In our study, all patients received standard treatment according to the (National Protocol for the Management of COVID-19 Infection), including hydroxychloroquine, lopinavir/ritonavir and intravenous steroids as well as oxygen therapy. The results of CPT treatment in terms of inflammatory and ventilatory parameters were encouraging. With the exception of IL-6, the inflammatory markers of almost all patients showed a steady decline. The ventilatory parameters improved as PaO2/FiO2 ratio increased significantly from 127 to 188 within 7 days after the CPT therapy.

In this study, 52% of patients, in those on CPT, had favorable outcomes that included either clinical improvement of ventilatory parameters or extubation within 14 days of hospitalization. Tocilizumab was administered after a median average of 8 (6–10) days after COVID-19 symptom onset, after failure of standard care treatment, in critically ill patients with ARDS and mostly those on MV. The CP group had similar SOFA scores but a higher baseline PaO2/FiO2 values than did the CPT group. Thus, the magnitude of the beneficial effects associated with the use of tocilizumab could have been underestimated. Further studies are needed to evaluate the optimal timing of tocilizumab initiation on the basis of PaO2/FiO2 values and severity of disease stage.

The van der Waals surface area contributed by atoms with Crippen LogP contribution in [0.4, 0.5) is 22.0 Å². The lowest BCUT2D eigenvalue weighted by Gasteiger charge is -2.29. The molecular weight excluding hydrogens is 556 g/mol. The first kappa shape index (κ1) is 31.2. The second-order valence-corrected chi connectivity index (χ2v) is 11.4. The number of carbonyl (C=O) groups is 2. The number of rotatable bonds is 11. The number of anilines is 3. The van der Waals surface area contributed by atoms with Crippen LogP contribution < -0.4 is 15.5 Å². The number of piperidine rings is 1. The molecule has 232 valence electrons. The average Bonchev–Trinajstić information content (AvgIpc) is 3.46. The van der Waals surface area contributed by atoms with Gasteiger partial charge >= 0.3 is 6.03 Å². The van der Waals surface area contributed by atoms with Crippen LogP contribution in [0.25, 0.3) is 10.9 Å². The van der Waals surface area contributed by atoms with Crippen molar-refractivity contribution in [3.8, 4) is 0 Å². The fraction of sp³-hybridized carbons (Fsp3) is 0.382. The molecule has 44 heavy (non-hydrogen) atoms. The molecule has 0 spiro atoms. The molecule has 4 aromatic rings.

The crude fatality rate in our patients diagnosed with pneumonia and requiring oxygen therapy was 17%. The multicentre cohort study from China reported the fatality rate of 28–52% among hospitalized patients [25]. Moreover, in a study from Italy conducted among 1591 patients admitted to ICU, the fatality rate was 26% [26]. Compared with the CP group (which included pneumonia and severe pneumonia), the mortality rate in our CPT group was higher (24% vs. 8%; p = 0.041) as they were more likely to die from the severity of their illness. However, the mortality rate of CPT group is consistent with those of a smaller, retrospective, case-controlled tocilizumab studies [27,28]. Klopfenstein et al. [29], reported a death rate of 25% in patients who received tocilizumab [29]. A recent report on a randomized clinical trial comparing tocilizumab alone with placebo showed no improvement in clinical status or patient mortality, although showed decrease in length of hospital stay by 1 week which could have a significant clinical impact in resource limited settings. Full results of the trial are not yet published but the key factors that could have influenced the outcomes are the timing of the immunomodulating treatment and the presence of hyper inflammatory response [30].